August 23, 2013 8:06 pm

Nachtmusique, Queen’s Hall, Edinburgh

These musicians are iconoclasts, somewhat Jesuitical in their stage decorum and playing habits
The wind virtuosi of Nachtmusique, formed in 1990

The wind virtuosi of Nachtmusique, formed in 1990

You can’t categorise Mozart’s oeuvre for wind band as “light music” or “serious music”, a distinction long favoured in German-speaking Europe, because it is both – often simultaneously, as Nachtmusique demonstrated in this all-Mozart recital at the Edinburgh International Festival.

Some divertimentos were written for social occasions; other pieces – such as the little Adagio K410 – probably for Masonic rituals. Do they qualify as masterpieces because we know they came from the pen of a genius?

Judging by the first half of this concert, the answer would be definitely not. Mozart may have been incapable of a dud note, but some of his lesser-known music for wind ensemble has a workaday character. And yet these very pieces – probably talked over at their premieres and rarely, if ever, heard together in Mozart’s lifetime – are vested with exceptional value today simply because we know their provenance and attach to them huge canonic significance.

Nachtmusique (the mixed German-French word was used by Mozart) was formed in 1990 by wind virtuosi from leading north European period-instrument orchestras. It does for late 18th-century music what the London Sinfonietta does for contemporary.

These musicians are iconoclasts, somewhat Jesuitical in their stage decorum and playing habits, in a way that Mozart might have found inauthentic – judging by the merriment he sewed into his musical tapestries. They began with a selection of duos for horns (some of them transcribed for basset horn, a less brilliant version of the clarinet), all of them ditties stressing agility and deftness but also sounding strangely muffled. Then came solemn adagios for various combinations, rounded off with Joseph Heidenreich’s 19th-century wind band cover of the Magic Flute overture – a welcome note of jubilation before the interval.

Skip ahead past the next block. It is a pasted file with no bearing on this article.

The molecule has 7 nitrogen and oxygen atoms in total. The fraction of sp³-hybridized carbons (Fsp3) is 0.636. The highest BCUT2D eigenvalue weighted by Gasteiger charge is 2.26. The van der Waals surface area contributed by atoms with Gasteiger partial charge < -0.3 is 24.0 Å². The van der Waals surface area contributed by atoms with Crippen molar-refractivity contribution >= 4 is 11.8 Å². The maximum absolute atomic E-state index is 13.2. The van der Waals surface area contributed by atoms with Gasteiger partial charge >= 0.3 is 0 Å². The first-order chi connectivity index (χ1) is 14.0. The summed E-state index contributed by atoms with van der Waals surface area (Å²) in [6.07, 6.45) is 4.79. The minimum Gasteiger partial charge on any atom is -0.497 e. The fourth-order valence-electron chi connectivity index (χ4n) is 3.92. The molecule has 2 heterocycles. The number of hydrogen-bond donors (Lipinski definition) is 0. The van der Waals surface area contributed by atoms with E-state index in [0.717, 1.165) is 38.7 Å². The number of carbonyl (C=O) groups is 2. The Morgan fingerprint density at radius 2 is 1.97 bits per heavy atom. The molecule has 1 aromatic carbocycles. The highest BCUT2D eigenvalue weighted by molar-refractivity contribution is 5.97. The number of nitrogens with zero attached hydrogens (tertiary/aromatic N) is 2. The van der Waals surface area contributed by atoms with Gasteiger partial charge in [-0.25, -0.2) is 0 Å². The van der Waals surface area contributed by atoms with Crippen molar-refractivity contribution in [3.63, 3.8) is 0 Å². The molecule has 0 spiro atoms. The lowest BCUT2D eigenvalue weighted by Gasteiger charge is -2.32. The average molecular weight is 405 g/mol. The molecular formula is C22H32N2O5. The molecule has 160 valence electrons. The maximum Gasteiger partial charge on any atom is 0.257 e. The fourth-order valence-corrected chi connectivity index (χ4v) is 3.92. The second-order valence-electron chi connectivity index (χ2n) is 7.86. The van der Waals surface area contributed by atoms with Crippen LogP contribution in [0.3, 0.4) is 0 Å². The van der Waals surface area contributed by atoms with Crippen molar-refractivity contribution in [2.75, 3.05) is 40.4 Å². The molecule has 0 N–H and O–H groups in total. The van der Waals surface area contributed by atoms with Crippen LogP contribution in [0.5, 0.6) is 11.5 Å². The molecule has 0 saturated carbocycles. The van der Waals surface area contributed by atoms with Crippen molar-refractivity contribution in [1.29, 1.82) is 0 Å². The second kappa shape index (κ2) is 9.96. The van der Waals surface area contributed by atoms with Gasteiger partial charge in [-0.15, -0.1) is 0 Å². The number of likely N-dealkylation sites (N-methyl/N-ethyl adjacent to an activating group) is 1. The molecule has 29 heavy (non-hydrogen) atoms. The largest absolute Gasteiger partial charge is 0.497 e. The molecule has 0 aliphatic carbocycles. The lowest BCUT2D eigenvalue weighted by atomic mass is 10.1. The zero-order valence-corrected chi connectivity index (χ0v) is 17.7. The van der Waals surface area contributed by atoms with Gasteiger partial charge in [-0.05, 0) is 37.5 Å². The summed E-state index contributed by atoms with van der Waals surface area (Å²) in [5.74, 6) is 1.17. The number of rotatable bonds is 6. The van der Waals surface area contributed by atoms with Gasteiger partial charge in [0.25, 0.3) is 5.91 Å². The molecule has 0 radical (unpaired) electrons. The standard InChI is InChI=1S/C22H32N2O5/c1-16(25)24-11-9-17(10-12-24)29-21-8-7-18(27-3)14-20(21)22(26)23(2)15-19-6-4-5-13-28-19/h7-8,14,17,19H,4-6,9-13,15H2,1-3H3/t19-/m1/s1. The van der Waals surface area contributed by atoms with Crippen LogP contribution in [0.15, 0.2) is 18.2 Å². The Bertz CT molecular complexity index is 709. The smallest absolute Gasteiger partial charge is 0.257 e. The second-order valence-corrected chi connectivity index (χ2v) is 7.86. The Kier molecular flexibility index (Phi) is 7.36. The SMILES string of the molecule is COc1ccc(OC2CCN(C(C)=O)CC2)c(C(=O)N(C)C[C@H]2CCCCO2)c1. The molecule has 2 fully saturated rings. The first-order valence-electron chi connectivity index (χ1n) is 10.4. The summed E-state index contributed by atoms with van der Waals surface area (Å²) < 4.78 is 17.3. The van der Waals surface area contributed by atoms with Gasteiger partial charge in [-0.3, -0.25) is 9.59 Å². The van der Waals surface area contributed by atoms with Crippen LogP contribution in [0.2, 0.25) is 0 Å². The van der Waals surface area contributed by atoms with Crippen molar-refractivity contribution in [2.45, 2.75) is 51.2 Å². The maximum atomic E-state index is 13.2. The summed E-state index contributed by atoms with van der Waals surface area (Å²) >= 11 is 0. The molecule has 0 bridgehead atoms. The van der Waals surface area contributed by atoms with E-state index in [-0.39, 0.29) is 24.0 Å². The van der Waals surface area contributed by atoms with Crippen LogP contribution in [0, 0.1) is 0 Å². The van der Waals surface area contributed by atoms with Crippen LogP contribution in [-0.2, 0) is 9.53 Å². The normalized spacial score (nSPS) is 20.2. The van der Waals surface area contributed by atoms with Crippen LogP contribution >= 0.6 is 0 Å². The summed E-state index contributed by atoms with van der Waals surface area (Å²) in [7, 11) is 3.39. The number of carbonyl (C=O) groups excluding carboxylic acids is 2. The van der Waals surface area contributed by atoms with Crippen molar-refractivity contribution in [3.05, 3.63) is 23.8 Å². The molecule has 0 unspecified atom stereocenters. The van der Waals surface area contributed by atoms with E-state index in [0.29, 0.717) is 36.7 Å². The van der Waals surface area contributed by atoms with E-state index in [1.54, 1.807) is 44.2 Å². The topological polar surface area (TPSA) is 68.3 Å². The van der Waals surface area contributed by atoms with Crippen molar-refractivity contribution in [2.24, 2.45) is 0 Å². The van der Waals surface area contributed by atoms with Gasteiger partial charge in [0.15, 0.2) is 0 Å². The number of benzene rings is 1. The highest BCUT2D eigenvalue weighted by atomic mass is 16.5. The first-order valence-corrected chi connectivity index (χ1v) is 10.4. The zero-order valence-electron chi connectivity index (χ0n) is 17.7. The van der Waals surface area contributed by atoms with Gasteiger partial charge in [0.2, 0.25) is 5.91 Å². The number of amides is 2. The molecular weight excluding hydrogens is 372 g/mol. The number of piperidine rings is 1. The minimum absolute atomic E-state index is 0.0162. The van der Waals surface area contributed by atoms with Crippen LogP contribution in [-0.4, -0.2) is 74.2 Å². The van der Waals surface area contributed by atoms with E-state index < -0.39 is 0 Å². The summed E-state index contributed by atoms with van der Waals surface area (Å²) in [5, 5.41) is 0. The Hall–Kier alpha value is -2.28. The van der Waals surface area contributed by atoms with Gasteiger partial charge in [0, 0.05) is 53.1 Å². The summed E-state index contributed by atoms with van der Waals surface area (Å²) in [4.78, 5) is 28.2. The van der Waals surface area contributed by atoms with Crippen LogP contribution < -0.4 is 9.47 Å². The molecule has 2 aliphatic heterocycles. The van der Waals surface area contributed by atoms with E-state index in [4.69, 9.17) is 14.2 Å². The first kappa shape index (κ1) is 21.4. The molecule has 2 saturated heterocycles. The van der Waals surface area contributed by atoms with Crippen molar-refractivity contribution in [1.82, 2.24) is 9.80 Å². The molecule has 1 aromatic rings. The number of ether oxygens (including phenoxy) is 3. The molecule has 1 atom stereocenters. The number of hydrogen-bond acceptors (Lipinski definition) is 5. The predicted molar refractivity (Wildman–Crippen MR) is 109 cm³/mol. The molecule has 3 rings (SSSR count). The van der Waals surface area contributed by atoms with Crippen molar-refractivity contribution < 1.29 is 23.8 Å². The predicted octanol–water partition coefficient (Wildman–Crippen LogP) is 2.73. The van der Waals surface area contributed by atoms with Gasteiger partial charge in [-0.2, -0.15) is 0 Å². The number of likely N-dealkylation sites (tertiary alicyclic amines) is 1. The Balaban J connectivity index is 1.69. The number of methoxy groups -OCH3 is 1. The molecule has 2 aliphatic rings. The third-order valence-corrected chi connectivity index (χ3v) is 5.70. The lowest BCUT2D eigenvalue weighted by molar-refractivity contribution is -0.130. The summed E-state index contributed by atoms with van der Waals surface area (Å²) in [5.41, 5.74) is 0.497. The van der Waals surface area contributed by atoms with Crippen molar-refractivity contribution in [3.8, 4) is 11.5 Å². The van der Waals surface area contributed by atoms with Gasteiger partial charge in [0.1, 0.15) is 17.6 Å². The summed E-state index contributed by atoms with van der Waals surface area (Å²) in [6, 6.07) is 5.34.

The second half was devoted to the Gran Partita serenade, parts of which are rightly recognised as equal to anything Mozart wrote. Nachtmusique were at their best in the minuet and its two trios, where chirruping oboes and bubbling bassoons lifted the performance above the diligent and dedicated.

In sum, a concert that didn’t match its promise or the illuminating insights in the programme from Eric Hoeprich, the ensemble’s clarinet/director.


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